In this September 2016 photo, a sow black bear, known as Nikki, beds down for a nap in the woods near Steep Creek after consuming a coho salmon at the Mendenhall Glacier Visitor Center. (Michael Penn | Juneau Empire File)

In this September 2016 photo, a sow black bear, known as Nikki, beds down for a nap in the woods near Steep Creek after consuming a coho salmon at the Mendenhall Glacier Visitor Center. (Michael Penn | Juneau Empire File)

This is how the animal kingdom reproduces

Live-bearing, egg-laying and everything in between.

Animals produce offspring by two principal modes of reproduction.

Vivipary (or viviparity) means producing live young — readily recognized as living because newly produced offspring wriggle, squirm, squall or squeak. The intended contrast is with ovipary (or oviparity) — producing eggs that house an embryo inside a shell; usually the eggs do not wriggle or squall. Of course, fertilized eggs are not dead, as might be supposed by the contrast with living young. Fertilized eggs are very much alive, but early development takes place inside the shell instead of inside a parent. All the nutrition for early development inside an egg must come from the egg yolk and therefore be provided by the parent before the embryo is enclosed in the eggshell.

(There is an intermediate condition — ovovivpary/ovoviviparity — in which fertilized eggs are held within a female and hatch inside her. The embryo may be nourished by eating other eggs or embryos or perhaps by a kind of placenta, with a direct connection to the mother. This might indicate ways that, in the course of evolutionary time, vivipary evolved from ovipary. But leave that aside for present purposes.)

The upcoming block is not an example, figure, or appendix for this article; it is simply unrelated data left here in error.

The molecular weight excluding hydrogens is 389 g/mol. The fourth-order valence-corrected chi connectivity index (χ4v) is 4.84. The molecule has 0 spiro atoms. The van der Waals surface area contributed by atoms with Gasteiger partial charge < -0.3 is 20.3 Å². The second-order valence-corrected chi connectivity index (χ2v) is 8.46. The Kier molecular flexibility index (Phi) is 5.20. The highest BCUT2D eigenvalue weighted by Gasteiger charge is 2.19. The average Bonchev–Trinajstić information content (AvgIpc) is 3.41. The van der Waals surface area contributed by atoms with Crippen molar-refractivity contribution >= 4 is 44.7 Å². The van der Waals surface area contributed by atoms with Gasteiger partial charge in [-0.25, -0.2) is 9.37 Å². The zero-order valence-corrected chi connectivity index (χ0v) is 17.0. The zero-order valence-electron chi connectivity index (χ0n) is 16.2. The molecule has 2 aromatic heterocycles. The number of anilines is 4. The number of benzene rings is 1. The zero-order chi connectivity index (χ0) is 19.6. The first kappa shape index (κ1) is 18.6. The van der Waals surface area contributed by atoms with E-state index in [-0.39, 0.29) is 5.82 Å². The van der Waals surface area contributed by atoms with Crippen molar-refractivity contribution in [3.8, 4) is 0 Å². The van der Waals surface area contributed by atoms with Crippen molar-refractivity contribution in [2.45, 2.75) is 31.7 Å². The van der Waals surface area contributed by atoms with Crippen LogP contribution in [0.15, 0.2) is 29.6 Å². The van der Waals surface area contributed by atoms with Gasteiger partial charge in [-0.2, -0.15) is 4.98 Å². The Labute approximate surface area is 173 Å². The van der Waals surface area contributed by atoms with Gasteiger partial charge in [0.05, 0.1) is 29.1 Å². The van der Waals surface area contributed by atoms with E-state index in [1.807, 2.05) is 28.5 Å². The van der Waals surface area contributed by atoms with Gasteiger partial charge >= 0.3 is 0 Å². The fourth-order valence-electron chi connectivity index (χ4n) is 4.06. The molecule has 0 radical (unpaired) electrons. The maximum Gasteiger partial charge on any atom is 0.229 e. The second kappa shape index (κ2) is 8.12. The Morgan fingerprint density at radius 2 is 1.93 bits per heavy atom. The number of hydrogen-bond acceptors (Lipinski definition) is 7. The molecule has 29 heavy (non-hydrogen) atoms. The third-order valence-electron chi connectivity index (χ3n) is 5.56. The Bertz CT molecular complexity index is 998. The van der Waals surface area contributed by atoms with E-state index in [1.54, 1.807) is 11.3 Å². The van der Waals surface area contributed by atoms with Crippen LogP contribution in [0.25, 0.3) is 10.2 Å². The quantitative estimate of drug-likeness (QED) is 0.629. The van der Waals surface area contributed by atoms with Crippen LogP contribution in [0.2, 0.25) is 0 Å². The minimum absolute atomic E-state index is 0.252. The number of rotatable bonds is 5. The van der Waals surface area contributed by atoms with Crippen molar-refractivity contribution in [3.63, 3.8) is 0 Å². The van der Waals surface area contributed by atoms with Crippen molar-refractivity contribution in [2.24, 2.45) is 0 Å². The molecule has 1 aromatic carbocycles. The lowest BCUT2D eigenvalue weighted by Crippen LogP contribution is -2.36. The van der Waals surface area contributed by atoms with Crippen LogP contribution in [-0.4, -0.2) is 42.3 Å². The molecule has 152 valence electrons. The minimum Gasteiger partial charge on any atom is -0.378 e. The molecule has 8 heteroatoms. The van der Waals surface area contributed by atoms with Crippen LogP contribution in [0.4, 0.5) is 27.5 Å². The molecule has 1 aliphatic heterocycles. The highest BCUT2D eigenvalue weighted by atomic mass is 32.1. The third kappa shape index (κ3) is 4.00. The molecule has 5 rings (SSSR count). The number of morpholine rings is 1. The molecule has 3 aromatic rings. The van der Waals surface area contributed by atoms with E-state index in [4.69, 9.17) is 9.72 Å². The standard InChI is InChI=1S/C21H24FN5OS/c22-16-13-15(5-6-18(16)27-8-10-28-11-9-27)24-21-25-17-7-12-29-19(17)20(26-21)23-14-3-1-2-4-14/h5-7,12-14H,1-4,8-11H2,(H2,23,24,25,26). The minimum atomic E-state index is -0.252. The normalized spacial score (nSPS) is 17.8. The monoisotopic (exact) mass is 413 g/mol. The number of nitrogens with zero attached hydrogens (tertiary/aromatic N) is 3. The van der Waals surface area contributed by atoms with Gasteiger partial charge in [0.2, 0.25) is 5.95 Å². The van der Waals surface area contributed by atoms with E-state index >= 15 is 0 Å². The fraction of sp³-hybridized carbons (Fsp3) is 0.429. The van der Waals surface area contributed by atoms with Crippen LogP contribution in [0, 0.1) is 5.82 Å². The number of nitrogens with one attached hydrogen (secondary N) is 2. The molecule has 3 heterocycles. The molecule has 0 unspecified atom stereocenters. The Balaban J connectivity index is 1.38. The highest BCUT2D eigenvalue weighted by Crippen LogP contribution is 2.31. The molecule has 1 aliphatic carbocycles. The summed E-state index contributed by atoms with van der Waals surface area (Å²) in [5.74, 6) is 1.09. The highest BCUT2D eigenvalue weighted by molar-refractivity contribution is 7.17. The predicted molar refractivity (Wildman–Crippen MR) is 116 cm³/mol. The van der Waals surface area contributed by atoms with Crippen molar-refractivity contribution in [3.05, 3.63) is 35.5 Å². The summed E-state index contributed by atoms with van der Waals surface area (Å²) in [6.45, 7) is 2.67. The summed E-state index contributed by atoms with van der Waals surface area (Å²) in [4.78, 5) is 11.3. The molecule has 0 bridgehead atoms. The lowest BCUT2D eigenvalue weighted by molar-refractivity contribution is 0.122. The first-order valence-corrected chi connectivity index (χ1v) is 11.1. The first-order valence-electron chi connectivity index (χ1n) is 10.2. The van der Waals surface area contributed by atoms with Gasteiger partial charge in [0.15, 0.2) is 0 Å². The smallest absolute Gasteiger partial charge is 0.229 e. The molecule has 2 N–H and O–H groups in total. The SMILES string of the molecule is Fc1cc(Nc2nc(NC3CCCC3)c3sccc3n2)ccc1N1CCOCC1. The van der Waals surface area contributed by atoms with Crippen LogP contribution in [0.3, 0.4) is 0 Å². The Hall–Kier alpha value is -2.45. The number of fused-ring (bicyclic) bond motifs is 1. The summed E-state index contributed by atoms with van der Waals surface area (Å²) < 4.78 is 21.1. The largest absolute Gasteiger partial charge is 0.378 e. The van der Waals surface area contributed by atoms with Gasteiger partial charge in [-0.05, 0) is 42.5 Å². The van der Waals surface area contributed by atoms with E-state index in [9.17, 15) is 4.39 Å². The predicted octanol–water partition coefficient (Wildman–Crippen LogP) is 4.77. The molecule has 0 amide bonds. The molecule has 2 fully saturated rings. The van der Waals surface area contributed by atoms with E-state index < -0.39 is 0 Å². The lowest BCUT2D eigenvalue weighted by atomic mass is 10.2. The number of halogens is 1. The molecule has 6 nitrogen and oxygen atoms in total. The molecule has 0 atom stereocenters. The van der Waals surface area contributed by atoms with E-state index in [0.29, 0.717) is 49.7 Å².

Vivipary and ovipary — these two modes of reproduction are scattered widely in the animal kingdom. It would be convenient if we could make lots of solid generalizations about either of these modes of reproduction, either about their taxonomic distribution or about their advantages and disadvantages. But alas, not so. There are only a few strong generalizations and there are almost always exceptions. Consider first the birds and then the mammals.

[Long-distance migrations: How birds fly thousands of miles]

All birds lay eggs. That’s one good generalization with respect to taxonomy. But how birds treat their eggs varies. Most birds make a nest in which the eggs and then the chicks are tended — ducks, hawks, most songbirds are examples. However, brush turkeys and mallee fowl in Australia don’t incubate their eggs in the conventional way. Instead they build a huge mound of dirt and vegetation, in which the heat of decomposition incubates the eggs. An adult may guard the nest and regulate temperature in the mound by opening or covering it, but that’s the extent of parental care.

In fact, not all birds make nests; several species of songbird and duck are brood-parasites: they avoid all matters of nest-building and parental care by laying their eggs in the nests of other birds. Penguins provide another exception. Emperor penguins and king penguins make no nest; they lay single, large eggs that are incubated on a parent’s feet, with a fold of skin covering them. The incubating adult can even shuffle around with its egg carefully held in place.

All mammals nurse their young; that’s the very definition of a mammal. But although most mammals are viviparous, not all of them are. The platypus and echidnas in Australia are exceptions, laying eggs. Some mammals make nests or dens for their young, some carry their offspring around, but others do not do either of those things.